2007 GSA Denver Annual Meeting (28–31 October 2007)

Paper No. 13
Presentation Time: 5:00 PM


HOLLOWAY, JoAnn M., U.S. Geological Survey, Denver Federal Center, Bldg 20, M.S. 964, Denver, CO 80225, MORRISON, Jean M., Crustal Imaging and Characterization, USGS, Denver Federal Center, MS 973, Denver, CO 80225 and GOLDHABER, Martin B., Crustal Imaging and Characterization, U. S. Geological Survey, Bldg 20, MS 964, Denver Federal Center, Denver, CO 80027, jholloway@usgs.gov

Phospholipid fatty acids (PLFAs) are a major structural component of microbial cellular membranes and are used to quantify biomass and characterize structure of soil microbial communities. Applications of PLFA analysis have included the relation of microbial communities to plant community structure, impact of contaminants (e.g., MTBE and Hg) and agricultural practices. We are exploring the influence that geology has on soil microbial biomass and community structure as a key to forming a baseline for use in ecological studies of differing landscapes.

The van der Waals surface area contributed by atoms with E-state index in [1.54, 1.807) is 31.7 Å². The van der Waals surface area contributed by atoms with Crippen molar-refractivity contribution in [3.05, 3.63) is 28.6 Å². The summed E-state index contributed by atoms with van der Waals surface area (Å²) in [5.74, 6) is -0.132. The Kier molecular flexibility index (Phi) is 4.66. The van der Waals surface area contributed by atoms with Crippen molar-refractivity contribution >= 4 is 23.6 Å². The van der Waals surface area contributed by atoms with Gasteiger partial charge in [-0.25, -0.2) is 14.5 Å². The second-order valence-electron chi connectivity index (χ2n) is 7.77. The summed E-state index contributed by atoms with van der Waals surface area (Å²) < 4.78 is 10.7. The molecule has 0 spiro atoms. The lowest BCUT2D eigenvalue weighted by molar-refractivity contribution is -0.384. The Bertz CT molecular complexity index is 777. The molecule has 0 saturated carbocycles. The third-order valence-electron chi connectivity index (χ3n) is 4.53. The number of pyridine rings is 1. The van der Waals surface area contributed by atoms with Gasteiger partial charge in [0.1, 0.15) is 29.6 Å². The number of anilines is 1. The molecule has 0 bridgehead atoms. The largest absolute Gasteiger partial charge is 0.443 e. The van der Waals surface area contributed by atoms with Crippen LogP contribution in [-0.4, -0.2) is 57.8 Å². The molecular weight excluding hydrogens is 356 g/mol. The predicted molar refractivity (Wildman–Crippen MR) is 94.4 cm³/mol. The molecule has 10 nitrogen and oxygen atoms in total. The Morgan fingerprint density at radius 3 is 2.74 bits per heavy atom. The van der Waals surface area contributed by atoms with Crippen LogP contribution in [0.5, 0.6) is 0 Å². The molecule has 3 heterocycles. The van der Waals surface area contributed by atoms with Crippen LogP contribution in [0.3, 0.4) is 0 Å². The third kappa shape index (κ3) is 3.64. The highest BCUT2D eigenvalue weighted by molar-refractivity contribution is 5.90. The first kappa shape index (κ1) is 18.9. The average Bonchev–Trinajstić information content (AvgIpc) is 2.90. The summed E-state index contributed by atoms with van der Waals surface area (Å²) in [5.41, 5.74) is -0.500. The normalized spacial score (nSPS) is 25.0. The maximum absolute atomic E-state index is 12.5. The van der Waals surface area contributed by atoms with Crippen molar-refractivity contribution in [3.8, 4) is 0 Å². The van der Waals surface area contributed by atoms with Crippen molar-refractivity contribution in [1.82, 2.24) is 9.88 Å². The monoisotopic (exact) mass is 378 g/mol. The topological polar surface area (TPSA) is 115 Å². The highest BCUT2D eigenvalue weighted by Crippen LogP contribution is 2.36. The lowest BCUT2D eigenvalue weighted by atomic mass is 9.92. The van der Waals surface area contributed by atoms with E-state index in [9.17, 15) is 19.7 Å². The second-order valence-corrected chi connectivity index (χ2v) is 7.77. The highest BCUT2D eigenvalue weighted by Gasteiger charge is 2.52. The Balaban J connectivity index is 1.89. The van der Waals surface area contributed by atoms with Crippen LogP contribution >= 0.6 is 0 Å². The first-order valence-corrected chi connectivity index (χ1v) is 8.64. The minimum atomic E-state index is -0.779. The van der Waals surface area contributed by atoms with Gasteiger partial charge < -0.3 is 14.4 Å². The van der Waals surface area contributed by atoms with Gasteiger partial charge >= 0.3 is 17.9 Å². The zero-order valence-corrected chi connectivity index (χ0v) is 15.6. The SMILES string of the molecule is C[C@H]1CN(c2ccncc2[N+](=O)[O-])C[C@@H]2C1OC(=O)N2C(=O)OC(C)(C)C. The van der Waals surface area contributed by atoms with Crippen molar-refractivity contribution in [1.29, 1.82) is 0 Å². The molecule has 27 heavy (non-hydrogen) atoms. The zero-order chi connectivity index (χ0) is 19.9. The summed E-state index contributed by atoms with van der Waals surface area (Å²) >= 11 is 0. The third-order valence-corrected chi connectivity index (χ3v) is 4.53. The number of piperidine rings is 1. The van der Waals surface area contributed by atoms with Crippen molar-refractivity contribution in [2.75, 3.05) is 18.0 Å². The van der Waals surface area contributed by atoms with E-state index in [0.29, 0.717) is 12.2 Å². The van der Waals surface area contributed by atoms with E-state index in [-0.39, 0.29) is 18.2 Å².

The influence of soil parent lithology on PLFA biomass and community structure was explored in soils from the California Coastal Ranges and Sierra Nevada Foothills. Upland soils with a bedrock parent (serpentinite, mineralized serpentinite, marine siltstone) were collected in the Cache Creek watershed in the California Coastal Ranges, with alluvial soils collected along Cache Creek. Samples were also collected from the Sierra Nevada Foothills to address the influence of the geomorphic setting and climate on serpentine soils. Soils from these parent materials have distinct PLFA biomass and community structure that are likely related to Ca/Mg ratios and toxicity effects of chromium from serpentinite and mercury from mineralized serpentinite). For instance, PLFA biomarkers (e.g., 18:3ω6c, 18:1ω9c) for fungi are a greater percentage of the total PLFA biomass in siltstone soils than in serpentine soils from the Coastal Ranges. Serpentine soils tend to have a greater PLFA biomass than do siltstone soils, possibly due to reduced competition for nutrients from the sparser vegetation associated with serpentine soil. Organic carbon and total PLFA concentrations are greater in serpentine soils from the Sierra Foothills than in those from the Coastal Ranges; however, the concentration of the PLFA biomarker for fungi is greater in the Coastal Range serpentine soils. Mean annual precipitation is greater in the Coastal Range sites (860 mm) than in the Sierra Foothills sites (680 mm), which would enhance fungal growth. An important geochemical difference between these soils is that chromium in the Coastal Range soils is more recalcitrant to acid digestion and thus likely less bioavailable. Fungal growth in Sierra Foothills serpentine soils thus may be inhibited by chromium.